When the immune system attacks itself – Florence’s story

Florence’s story

Florence, a 2-year old female entire whippet, was referred to Eastcott’s Internal Medicine team due to a history of lethargy and reluctance to play. Examination revealed pale mucous membranes, a fever and increased heart rate with bounding pulses. She was very anaemic, with a red blood cell count of 15% (reference range 35%-55%) and she was jaundiced as well due to the excessive breakdown of her red blood cells. A series of tests were performed and she was diagnosed with immune mediated haemolytic anaemia (IMHA).

IMHA is an autoimmune disease and an important cause of morbidity in dogs. Auto-antibodies incorrectly attack and damage red blood cells leading to anaemia. Red blood cells have a major role for the body as they transfer oxygen to the tissues, therefore, the body compensates with a fast heart and breathing rate.  The main signs of this condition are lethargy, weakness and loss of appetite.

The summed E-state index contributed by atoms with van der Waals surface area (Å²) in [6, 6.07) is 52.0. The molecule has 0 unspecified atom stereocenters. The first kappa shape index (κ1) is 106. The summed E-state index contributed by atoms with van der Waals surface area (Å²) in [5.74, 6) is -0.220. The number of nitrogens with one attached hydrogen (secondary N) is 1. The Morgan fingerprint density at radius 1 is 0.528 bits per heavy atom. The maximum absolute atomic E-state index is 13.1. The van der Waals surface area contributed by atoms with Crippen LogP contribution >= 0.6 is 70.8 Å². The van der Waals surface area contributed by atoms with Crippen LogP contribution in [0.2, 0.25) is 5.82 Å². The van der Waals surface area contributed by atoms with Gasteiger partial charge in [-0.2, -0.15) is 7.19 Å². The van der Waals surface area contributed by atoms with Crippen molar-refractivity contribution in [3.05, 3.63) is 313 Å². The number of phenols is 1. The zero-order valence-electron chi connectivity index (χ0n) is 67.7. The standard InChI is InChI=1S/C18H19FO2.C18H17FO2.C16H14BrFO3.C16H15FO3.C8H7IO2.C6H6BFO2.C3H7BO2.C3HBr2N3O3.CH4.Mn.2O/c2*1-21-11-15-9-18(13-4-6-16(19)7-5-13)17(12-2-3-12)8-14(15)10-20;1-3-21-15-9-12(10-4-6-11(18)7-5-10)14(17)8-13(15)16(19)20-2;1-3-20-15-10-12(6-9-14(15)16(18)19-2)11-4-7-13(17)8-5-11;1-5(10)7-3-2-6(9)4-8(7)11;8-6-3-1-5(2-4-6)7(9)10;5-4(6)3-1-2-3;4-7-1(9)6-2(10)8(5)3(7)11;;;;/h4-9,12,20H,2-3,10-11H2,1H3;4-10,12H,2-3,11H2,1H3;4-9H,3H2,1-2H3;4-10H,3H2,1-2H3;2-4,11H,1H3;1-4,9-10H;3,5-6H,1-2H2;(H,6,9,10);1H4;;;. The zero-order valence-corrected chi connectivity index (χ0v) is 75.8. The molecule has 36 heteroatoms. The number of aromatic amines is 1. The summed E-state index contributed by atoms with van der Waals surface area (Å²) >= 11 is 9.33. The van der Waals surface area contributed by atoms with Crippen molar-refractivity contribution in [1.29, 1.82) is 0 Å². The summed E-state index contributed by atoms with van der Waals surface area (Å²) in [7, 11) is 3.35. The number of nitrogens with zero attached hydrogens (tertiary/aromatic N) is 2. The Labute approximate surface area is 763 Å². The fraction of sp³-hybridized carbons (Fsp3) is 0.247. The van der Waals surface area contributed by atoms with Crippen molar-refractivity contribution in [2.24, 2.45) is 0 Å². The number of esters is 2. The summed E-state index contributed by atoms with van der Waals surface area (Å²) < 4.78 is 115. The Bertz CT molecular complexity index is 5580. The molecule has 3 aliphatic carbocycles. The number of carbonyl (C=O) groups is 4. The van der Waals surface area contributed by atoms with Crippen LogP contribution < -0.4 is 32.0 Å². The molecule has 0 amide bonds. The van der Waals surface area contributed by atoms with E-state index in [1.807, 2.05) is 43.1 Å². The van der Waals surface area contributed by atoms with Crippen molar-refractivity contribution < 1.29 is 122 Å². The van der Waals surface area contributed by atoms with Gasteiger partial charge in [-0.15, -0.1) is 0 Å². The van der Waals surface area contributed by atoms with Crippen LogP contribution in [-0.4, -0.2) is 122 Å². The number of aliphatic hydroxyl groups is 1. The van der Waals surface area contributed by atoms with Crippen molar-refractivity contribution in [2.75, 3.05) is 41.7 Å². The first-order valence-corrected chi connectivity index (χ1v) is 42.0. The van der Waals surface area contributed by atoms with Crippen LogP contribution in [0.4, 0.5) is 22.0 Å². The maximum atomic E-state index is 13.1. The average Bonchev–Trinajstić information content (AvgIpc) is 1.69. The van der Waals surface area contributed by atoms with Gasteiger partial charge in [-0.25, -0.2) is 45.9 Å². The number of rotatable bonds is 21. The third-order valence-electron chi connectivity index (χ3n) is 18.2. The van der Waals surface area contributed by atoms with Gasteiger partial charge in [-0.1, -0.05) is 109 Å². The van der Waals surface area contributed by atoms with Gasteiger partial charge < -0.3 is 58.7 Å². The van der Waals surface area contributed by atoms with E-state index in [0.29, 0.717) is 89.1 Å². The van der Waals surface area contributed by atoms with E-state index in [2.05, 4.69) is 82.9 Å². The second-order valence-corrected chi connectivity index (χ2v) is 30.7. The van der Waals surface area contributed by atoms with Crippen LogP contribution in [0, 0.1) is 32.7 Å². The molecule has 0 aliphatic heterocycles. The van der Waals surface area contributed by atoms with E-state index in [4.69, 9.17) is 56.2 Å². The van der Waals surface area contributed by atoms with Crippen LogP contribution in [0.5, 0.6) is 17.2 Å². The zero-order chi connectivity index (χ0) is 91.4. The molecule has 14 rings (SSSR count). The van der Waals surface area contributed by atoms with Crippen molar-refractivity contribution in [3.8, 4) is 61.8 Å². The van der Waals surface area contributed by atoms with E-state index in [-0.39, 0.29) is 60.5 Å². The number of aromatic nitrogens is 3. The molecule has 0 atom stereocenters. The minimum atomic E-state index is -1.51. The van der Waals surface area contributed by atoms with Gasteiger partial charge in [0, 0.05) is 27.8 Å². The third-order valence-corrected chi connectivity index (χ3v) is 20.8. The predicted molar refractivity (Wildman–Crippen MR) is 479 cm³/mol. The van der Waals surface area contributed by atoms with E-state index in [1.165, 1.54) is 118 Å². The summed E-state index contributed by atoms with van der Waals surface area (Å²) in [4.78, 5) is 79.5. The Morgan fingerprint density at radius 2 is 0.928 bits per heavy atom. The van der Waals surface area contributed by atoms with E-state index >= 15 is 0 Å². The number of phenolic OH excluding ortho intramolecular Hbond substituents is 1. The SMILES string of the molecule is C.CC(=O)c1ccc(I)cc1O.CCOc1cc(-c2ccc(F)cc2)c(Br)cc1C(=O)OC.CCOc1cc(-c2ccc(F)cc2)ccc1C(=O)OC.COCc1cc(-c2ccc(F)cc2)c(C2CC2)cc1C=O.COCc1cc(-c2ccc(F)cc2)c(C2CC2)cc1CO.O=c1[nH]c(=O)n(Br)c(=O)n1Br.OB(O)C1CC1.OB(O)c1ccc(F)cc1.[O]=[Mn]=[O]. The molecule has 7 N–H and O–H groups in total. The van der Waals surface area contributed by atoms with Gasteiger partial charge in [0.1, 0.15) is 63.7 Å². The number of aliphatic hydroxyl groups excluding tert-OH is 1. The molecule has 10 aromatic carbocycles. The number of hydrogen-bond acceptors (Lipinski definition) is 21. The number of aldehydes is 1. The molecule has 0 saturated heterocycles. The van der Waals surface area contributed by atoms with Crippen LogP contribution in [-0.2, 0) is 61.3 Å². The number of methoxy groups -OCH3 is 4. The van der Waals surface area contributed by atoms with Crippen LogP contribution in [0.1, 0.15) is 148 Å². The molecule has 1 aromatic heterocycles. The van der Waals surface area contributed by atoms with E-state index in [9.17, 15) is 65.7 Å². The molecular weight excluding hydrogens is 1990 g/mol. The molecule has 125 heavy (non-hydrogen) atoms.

The cornerstone for Florence’s therapy, was a blood transfusion. Two transfusions were needed to stabilise her. She also required immunosuppressive medication in order to inhibit the auto-attack of red blood cells. Fortunately, Florence continues to do well at home with herred blood cell count remaining normal whilst she continues to gradually reduce her medications.

Thankfully, the Pet Blood Bank (PBB) exists in the UK, similar to the NHS human blood bank. Brave dogs donate blood to save other dogs like Florence. IMHA is only one of the numerous causes of anaemia in dogs, and a blood transfusion is crucial in many situations to save these animal’s lives. Blood stocks are always in high demand. If you think that your dog could be a hero to save another dog’s life, please contact our Referrals’ blood transfusion nurse Leanne Price (Leanne.Price@EastcottVets.co.uk).